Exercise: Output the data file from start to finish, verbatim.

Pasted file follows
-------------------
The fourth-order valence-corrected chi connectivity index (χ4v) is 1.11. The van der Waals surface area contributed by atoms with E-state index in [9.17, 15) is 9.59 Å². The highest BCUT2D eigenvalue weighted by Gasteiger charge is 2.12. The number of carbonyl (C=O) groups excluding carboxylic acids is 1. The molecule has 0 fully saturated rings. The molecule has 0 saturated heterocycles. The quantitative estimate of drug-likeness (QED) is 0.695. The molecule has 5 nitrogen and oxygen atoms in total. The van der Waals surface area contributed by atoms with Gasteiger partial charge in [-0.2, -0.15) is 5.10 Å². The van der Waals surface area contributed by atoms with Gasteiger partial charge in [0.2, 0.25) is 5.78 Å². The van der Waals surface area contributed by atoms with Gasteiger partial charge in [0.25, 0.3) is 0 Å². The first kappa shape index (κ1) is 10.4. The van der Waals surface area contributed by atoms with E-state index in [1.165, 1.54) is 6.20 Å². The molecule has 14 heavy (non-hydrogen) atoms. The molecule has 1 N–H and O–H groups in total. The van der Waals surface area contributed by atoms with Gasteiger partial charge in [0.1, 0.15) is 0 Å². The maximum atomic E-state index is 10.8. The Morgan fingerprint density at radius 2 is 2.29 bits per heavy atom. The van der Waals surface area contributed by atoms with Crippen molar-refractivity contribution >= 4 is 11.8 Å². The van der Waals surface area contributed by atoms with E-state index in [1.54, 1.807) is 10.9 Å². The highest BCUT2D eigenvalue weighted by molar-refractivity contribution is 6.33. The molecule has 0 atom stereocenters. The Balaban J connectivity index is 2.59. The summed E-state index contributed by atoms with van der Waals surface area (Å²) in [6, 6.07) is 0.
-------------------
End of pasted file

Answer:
The fourth-order valence-corrected chi connectivity index (χ4v) is 1.11. The van der Waals surface area contributed by atoms with E-state index in [9.17, 15) is 9.59 Å². The highest BCUT2D eigenvalue weighted by Gasteiger charge is 2.12. The number of carbonyl (C=O) groups excluding carboxylic acids is 1. The molecule has 0 fully saturated rings. The molecule has 0 saturated heterocycles. The quantitative estimate of drug-likeness (QED) is 0.695. The molecule has 5 nitrogen and oxygen atoms in total. The van der Waals surface area contributed by atoms with Gasteiger partial charge in [-0.2, -0.15) is 5.10 Å². The van der Waals surface area contributed by atoms with Gasteiger partial charge in [0.2, 0.25) is 5.78 Å². The van der Waals surface area contributed by atoms with Gasteiger partial charge in [0.25, 0.3) is 0 Å². The first kappa shape index (κ1) is 10.4. The van der Waals surface area contributed by atoms with E-state index in [1.165, 1.54) is 6.20 Å². The molecule has 14 heavy (non-hydrogen) atoms. The molecule has 1 N–H and O–H groups in total. The van der Waals surface area contributed by atoms with Gasteiger partial charge in [0.1, 0.15) is 0 Å². The maximum atomic E-state index is 10.8. The Morgan fingerprint density at radius 2 is 2.29 bits per heavy atom. The van der Waals surface area contributed by atoms with Crippen molar-refractivity contribution >= 4 is 11.8 Å². The van der Waals surface area contributed by atoms with E-state index in [1.54, 1.807) is 10.9 Å². The highest BCUT2D eigenvalue weighted by molar-refractivity contribution is 6.33. The molecule has 0 atom stereocenters. The Balaban J connectivity index is 2.59. The summed E-state index contributed by atoms with van der Waals surface area (Å²) in [6, 6.07) is 0.